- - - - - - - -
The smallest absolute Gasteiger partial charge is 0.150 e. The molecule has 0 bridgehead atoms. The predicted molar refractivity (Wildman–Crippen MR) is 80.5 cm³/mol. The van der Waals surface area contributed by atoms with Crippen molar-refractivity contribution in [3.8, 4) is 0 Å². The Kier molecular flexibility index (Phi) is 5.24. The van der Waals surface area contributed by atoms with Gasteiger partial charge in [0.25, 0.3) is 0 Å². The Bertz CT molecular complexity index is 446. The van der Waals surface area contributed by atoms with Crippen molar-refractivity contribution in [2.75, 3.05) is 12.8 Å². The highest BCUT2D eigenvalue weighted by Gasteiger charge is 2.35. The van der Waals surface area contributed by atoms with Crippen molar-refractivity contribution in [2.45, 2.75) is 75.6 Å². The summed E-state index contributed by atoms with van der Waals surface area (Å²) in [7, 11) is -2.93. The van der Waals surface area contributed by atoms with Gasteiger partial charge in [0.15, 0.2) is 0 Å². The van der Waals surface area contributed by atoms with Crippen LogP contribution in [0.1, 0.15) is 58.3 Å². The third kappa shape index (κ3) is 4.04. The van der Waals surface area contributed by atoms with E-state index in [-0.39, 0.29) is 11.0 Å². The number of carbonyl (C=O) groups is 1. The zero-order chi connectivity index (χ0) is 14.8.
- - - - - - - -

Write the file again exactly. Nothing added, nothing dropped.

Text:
The smallest absolute Gasteiger partial charge is 0.150 e. The molecule has 0 bridgehead atoms. The predicted molar refractivity (Wildman–Crippen MR) is 80.5 cm³/mol. The van der Waals surface area contributed by atoms with Crippen molar-refractivity contribution in [3.8, 4) is 0 Å². The Kier molecular flexibility index (Phi) is 5.24. The van der Waals surface area contributed by atoms with Gasteiger partial charge in [0.25, 0.3) is 0 Å². The Bertz CT molecular complexity index is 446. The van der Waals surface area contributed by atoms with Crippen molar-refractivity contribution in [2.75, 3.05) is 12.8 Å². The highest BCUT2D eigenvalue weighted by Gasteiger charge is 2.35. The van der Waals surface area contributed by atoms with Crippen molar-refractivity contribution in [2.45, 2.75) is 75.6 Å². The summed E-state index contributed by atoms with van der Waals surface area (Å²) in [7, 11) is -2.93. The van der Waals surface area contributed by atoms with Gasteiger partial charge in [0.15, 0.2) is 0 Å². The van der Waals surface area contributed by atoms with Crippen LogP contribution in [0.1, 0.15) is 58.3 Å². The third kappa shape index (κ3) is 4.04. The van der Waals surface area contributed by atoms with E-state index in [-0.39, 0.29) is 11.0 Å². The number of carbonyl (C=O) groups is 1. The zero-order chi connectivity index (χ0) is 14.8.